About this Research Topic
Malaria is a human life-threatening infectious disease caused by Plasmodium species. There are five major Plasmodium species known to infect humans: Plasmodium falciparum (P. falciparum), P. vivax, P. ovale, P. malariae, and P. knowlesi. In 2019, approximately 229 million cases of malaria infection and 409,000 malaria deaths, the latter mostly due to P. falciparum, were reported in the world. P. vivax causes high levels of morbidity due to recurrent parasitaemia from reactivation of the dormant hypnozoites, yet despite its importance as the most widespread Plasmodium species, the absence of a reliable in vitro long-term culture system has impeded research into optimal interventions against the parasite. In addition, there are at least three non-human primate zoonotic malaria species such as P. simium, P. brasilianum which have recently emerged in South America, and P. cynomolgi in Southeast Asia. The study of emerging zoonotic malaria is also important to reduce future risk from host switching of non-human primate malaria. It is also a useful tool for vivax malaria in vitro models. For this reason, we need to characterize various Plasmodium species antigen identification from an integrated perspective.
The occurrence of clinical symptoms in malaria patients is dependent on the release and invasion of merozoites during the erythrocytic stage of the parasite. One single merozoite contains approximately 5,000 proteins for their survival which could be potential therapeutic targets. The malarial merozoite shares several antigen homologs between the species, however, the function of that antigen shows different properties. For example, Duffy Binding Like/Erythrocyte binding antigen (DBL/EBA) proteins of P. falciparum, P. vivax, and P. knowlesi interact with different human red blood cell receptors. However, some studies have shown that other malaria antigens can provide cross-species protective immunity. Current malaria vaccine development strategies focus on identifying a specific, immunogenic antigen which will stimulate protective humoral immune responses, and produce sufficient amount of the specific functional antibody to provide sterile immunity against malaria infection.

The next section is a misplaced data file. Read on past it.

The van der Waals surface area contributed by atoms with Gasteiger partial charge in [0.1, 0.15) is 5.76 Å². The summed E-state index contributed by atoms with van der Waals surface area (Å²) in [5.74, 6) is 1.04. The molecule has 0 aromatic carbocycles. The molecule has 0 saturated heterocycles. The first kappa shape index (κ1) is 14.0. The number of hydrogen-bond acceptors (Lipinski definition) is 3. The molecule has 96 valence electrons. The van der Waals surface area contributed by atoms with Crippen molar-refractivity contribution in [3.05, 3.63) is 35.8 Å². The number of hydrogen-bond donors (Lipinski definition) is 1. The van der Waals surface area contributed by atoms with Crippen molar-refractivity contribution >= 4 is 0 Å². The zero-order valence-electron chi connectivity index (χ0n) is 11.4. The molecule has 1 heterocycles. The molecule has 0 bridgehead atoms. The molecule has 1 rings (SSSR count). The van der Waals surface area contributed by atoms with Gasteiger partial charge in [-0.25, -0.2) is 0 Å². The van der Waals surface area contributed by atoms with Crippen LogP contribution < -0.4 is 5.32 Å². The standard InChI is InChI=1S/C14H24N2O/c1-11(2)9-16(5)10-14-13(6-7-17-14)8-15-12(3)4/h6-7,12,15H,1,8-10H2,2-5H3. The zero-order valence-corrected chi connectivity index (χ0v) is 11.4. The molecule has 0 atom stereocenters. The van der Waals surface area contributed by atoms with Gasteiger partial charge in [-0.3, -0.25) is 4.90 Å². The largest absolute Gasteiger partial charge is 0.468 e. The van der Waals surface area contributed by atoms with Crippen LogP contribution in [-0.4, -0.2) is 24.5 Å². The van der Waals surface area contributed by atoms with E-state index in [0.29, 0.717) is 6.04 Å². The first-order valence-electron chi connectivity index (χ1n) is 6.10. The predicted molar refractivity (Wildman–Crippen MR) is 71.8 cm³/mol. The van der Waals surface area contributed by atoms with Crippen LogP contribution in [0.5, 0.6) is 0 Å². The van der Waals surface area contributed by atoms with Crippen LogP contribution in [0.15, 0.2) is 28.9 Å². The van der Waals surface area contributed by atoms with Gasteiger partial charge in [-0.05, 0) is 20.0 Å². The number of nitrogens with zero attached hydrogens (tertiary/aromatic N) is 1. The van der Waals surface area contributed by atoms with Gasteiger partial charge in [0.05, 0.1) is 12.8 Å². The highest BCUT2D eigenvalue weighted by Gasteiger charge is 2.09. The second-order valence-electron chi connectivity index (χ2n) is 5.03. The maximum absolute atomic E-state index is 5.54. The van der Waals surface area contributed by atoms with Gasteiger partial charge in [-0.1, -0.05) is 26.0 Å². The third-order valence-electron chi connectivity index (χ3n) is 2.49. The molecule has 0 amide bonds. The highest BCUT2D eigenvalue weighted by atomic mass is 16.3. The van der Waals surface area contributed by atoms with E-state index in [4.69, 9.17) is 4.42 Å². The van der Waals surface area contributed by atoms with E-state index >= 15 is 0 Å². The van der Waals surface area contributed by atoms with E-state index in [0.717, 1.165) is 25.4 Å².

Thus, the study of an antigen’s characteristics will lead us to a better understanding of malaria biology and pathology. This basic research, at the genetic level all the way to protein function, is fundamentally important for future vaccine development against human Plasmodium species.
This Research Topic welcomes manuscripts on all Plasmodium species antigen characterization and identification such as human, rodent, avian, or non-human primate malaria. This wide range of Plasmodium species antigen characterization from gene to protein, will help us better understand infectious microorganisms’ evolution, genetic variation, and antigen function for future vaccine development.
We welcome the submission of Original Research articles and Review articles on the following subtopics:
• Specific antigen genetic diversity and natural selection pressure of Plasmodium species;
• Novel antigen characterization and/or identification in Plasmodium species;
• Evaluation of Plasmodium antigens as potential vaccine candidates or targets; and
• Serological prevalence study against specific Plasmodium antigens.
Keywords: Malaria, Plasmodium vivax, Plasmodium falciparum, Plasmodium, Antigen, Protein, Antibody
Important Note: All contributions to this Research Topic must be within the scope of the section and journal to which they are submitted, as defined in their mission statements. Frontiers reserves the right to guide an out-of-scope manuscript to a more suitable section or journal at any stage of peer review.